When you think of winter truck accidents in Detroit, most people think of snow and ice on the roads which could cause a truck to spin out of control. While this is a concern, it is not the only concern. There is another place that snow and ice could form as well: the tops of tractor trailers. If not properly cleared off, snow and ice on top of a tractor trailer could fly off as the trucker is driving. Recently, when a large chunk of ice and snow fell off a tractor trailer, it ended up hitting the windshield of an SUV, breaking the windshield, and causing the SUV driver to sustain an injury.
Prevention of crashes caused by snow and ice falling off trucks is important. Some states have already passed laws imposing an affirmative responsibility on truck drivers to clear off their trucks. Other states are considering the passage of such laws. Penske warns that truck drivers who travel throughout the country and who cross state lines must be aware of the different rules in the states they are crossing to so they will understand their obligations for the removal of snow and ice.
States Require Snow and Ice Removal to Reduce Truck Crash Risks
Trucking Info reported on some of the new efforts under way by states to make sure truckers are held accountable if they do not clear snow and ice off their vehicles. In one proposed law, there would be an affirmative responsibility to take reasonable steps for snow and ice removal imposed upon any trucks weighing 48,000 pounds or greater. Truckers could be pulled over and given a citation and fine just for failure to remove snow, even if nothing went wrong. If snow and ice wasn't removed and fell off the truck and caused property damage or an accident, the trucker would be fined up to $1,000.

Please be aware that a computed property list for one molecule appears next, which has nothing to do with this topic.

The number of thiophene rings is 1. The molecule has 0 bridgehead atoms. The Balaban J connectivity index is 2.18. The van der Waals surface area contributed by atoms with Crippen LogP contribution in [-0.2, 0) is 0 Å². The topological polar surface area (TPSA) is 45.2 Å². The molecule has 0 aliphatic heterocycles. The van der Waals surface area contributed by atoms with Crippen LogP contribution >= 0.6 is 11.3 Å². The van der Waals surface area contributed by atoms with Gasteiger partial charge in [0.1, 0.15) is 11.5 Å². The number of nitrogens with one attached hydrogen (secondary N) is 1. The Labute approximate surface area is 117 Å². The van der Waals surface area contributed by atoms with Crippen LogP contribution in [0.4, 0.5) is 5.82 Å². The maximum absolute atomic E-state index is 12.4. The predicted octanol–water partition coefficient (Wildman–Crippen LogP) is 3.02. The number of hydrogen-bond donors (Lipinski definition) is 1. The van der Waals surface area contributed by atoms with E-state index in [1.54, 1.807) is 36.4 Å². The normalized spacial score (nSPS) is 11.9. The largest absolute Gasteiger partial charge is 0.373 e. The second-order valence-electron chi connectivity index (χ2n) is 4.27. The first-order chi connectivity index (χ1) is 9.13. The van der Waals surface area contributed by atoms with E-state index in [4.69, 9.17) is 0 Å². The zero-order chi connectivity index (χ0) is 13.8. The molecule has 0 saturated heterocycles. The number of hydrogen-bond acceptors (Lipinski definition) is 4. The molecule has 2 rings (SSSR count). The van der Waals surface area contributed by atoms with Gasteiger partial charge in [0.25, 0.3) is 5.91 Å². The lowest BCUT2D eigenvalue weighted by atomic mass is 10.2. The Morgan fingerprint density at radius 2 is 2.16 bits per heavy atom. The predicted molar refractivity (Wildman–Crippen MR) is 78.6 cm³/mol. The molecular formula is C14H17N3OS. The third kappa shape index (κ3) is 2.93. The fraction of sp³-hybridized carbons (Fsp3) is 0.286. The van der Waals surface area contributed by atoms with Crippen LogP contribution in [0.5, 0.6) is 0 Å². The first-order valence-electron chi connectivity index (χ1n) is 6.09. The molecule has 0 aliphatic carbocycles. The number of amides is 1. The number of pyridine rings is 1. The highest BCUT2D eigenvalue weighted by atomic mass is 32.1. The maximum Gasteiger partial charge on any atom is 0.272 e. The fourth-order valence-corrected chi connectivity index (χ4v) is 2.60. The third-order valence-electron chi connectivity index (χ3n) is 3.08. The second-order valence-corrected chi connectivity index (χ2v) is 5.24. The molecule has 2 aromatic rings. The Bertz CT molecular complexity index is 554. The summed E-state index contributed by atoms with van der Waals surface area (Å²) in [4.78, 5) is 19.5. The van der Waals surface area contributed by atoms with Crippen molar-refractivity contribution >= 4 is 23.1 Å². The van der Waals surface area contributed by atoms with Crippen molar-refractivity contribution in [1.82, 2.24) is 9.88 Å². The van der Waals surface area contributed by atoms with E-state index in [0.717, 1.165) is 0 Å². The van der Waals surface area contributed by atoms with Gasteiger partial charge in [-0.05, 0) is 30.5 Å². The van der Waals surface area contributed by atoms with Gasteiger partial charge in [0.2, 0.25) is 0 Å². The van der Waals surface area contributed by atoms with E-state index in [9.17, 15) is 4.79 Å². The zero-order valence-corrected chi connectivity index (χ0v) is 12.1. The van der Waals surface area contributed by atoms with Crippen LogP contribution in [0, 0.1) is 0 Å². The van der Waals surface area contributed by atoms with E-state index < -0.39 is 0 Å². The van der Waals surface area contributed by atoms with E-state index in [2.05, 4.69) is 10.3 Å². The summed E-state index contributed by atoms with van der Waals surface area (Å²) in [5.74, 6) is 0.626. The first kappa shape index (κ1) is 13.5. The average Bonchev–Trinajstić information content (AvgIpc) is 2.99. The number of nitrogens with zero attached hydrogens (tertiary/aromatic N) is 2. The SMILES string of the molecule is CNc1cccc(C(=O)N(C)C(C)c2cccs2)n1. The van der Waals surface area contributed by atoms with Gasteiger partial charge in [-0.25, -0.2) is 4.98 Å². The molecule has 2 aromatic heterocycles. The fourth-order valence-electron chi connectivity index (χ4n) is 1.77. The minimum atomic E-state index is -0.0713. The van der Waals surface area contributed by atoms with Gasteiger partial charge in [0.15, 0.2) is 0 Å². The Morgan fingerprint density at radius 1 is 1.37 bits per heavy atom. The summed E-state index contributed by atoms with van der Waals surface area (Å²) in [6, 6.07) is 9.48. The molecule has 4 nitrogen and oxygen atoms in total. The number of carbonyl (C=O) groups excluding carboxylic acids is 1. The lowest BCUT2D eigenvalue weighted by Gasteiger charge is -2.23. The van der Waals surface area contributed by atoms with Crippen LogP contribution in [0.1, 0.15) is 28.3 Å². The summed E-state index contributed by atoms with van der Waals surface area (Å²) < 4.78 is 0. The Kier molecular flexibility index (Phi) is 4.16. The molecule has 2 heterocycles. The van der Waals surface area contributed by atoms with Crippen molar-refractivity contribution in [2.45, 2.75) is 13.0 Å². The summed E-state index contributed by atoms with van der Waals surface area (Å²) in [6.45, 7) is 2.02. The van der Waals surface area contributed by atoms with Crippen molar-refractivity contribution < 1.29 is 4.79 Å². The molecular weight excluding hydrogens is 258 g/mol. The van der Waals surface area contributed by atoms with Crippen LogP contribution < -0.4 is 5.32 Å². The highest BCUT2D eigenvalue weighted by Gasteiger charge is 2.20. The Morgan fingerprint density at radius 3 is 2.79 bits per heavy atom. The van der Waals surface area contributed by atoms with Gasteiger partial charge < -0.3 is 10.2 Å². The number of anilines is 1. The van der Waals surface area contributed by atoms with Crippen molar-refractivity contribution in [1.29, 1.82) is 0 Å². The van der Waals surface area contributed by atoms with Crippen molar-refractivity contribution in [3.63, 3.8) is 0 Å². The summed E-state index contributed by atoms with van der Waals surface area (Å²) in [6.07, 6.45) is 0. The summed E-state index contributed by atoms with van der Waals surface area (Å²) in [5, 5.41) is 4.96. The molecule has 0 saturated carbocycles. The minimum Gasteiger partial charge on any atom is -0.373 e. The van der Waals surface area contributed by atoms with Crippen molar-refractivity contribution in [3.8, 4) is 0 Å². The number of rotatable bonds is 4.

When laws like this are passed, they can not only result in truckers facing fines but could also increase the likelihood a trucker would be held civilly liable if crash victims decided to sue the trucker. The victim of the truck accident could point to the safety law imposing an affirmative responsibility on the trucker to clear the truck. A violation of the safety law could create a presumption of negligence, making it easier for the victim to prevail in a civil case and recover compensation for truck accident losses.
Truckers are increasingly growing concerned about the responsibility being imposed on them as more states pass laws for snow and ice removal. Trucking Info, for example, indicates that it can be difficult to remove snow and ice, raising questions of exactly what reasonable efforts truckers would be required to expend. The tops of tractor trailers are usually made of a fiberglass material that cannot be walked on and that could be scratched or damaged when snow is being removed. Snow removal could require the purchase of expensive snow throwers, and could cause unreasonable delays in truck routes. Still, while these concerns are valid, the safety of motorists must be paramount.